Norman Van Aken, a member of The Daily Meal Council, is a Florida-based chef–restaurateur (Norman's at the Ritz-Carlton in Orlando), cooking teacher, and author. His most recent book is a memoir, No Experience Necessary: The Culinary Odyssey of Chef Norman Van Aken. This is one of a series of Kitchen Meditations that Van Aken is contributing to The Daily Meal. He also writes a regular series of Kitchen Conversations for us.It seems the greatest flavors can only be obtained by the most menial jobs. When we start off cooking in the restaurant life, we “grunt cooks” are given those lowly jobs. In time, we might move up to other jobs that are less — some would say — “monotonous,” and more — some would say — “enriching.” I have heard Thomas Keller say that he loves the zen of “carefully washing dishes,” and how he still takes that task on from time to time — though he surely could delegate it to the young apprentices in his restaurants. For me, the menial job I still take on is being a ‘meat picker.’ This slow, labor intensive job means I am somewhere where folks still care about the longer arc of flavors only found in things like braising, stock-making, stewing, or 24-hour barbeque vigils.
I have known this job for nearly a lifespan. I have stood over a still-steaming bowl the size of a saucer sled a child would ride down a wintry hill upon…brimming with meat, bones, spent vegetables, errant bay leaves, scattered whole peppercorns, and the blasted stems of thyme stripped from hours of simmering many times — the meat now so perfectly tender an old man or woman could easily conquer it. My fingers smudged with the collagens of that meat and the winy essences of liquids taken down, down, down. To do this job, you have to feel more than you think. You gently search with the infinite knowledge of touch. Thank god for the radio and for the songs that played to take me away from the ache that would often visit me when my back or feet reminded me of how long I’d asked them to remain in one place — standing and stooping over the mining of meat.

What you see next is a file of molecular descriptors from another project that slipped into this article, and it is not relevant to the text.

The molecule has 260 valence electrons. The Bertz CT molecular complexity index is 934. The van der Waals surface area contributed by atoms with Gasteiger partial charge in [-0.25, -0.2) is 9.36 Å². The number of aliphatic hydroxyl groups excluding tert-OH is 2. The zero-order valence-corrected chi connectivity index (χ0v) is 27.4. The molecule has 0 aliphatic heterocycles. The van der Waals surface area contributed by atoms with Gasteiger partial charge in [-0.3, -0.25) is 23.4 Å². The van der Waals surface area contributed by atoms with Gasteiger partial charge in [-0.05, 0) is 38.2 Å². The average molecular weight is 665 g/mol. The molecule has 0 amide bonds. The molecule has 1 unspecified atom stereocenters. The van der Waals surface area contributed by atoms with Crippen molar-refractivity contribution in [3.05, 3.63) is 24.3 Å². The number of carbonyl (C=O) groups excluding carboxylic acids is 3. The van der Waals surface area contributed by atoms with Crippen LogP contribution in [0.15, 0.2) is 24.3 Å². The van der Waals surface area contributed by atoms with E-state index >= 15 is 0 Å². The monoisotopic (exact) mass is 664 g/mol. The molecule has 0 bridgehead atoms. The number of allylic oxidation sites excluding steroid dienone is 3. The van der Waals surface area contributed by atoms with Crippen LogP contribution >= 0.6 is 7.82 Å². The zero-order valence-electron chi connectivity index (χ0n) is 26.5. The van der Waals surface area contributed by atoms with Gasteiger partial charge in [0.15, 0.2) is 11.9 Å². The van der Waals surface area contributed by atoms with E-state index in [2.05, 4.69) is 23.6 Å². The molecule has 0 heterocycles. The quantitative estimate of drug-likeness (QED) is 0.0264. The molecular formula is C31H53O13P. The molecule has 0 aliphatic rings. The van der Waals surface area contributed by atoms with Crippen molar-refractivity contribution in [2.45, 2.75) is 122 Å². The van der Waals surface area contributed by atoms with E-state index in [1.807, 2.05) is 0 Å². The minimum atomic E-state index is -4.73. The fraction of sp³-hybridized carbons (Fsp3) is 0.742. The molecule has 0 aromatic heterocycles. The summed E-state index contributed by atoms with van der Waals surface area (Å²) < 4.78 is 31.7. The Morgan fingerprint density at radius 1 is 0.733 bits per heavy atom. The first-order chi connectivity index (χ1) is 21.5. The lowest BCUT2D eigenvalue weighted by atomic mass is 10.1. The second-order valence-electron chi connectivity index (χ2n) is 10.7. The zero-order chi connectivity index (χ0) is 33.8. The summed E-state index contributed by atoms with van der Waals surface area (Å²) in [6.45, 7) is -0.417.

I found my prizes though. When you are a very young cook, you are often too busy to really eat. When you are culling meat from a still hot chicken braise, and you come across a part of the thigh with a golden sheaf of skin still attached, you might do as I and place that morsel of magic on a paper towel, take up a fork, and break, just for a moment, to savor that meat and skin combo. Heaven! A few grains of coarse salt are all that is needed.
To do this job, you have to feel more than you think. — Norman Van AkenEventually I became the chef, and I taught our dishwashers to do this job. They worked standing up, too. They stood with their hats turned backwards and dish towel over a shoulder, listening to the radio just like me. I remember walking into a kitchen once run by Douglas Rodriguez in New York City in the early 1990’s; he had a cadre of women picking meats for empanadas, papa rellenas, pasteles, and more. He was taking Latin cuisine in new directions for the shifting foodtrend-loving denizens of Gotham. We walked among those women in Douglas’s wake as they happily chattered and worked with ancient skills. The invasive light of ascending mornings or…as the earth spun…the dimming light of late afternoons glided and skimmed across their focused faces just like those found in the light and shadow chiaroscuro imbued paintings by Rembrandt.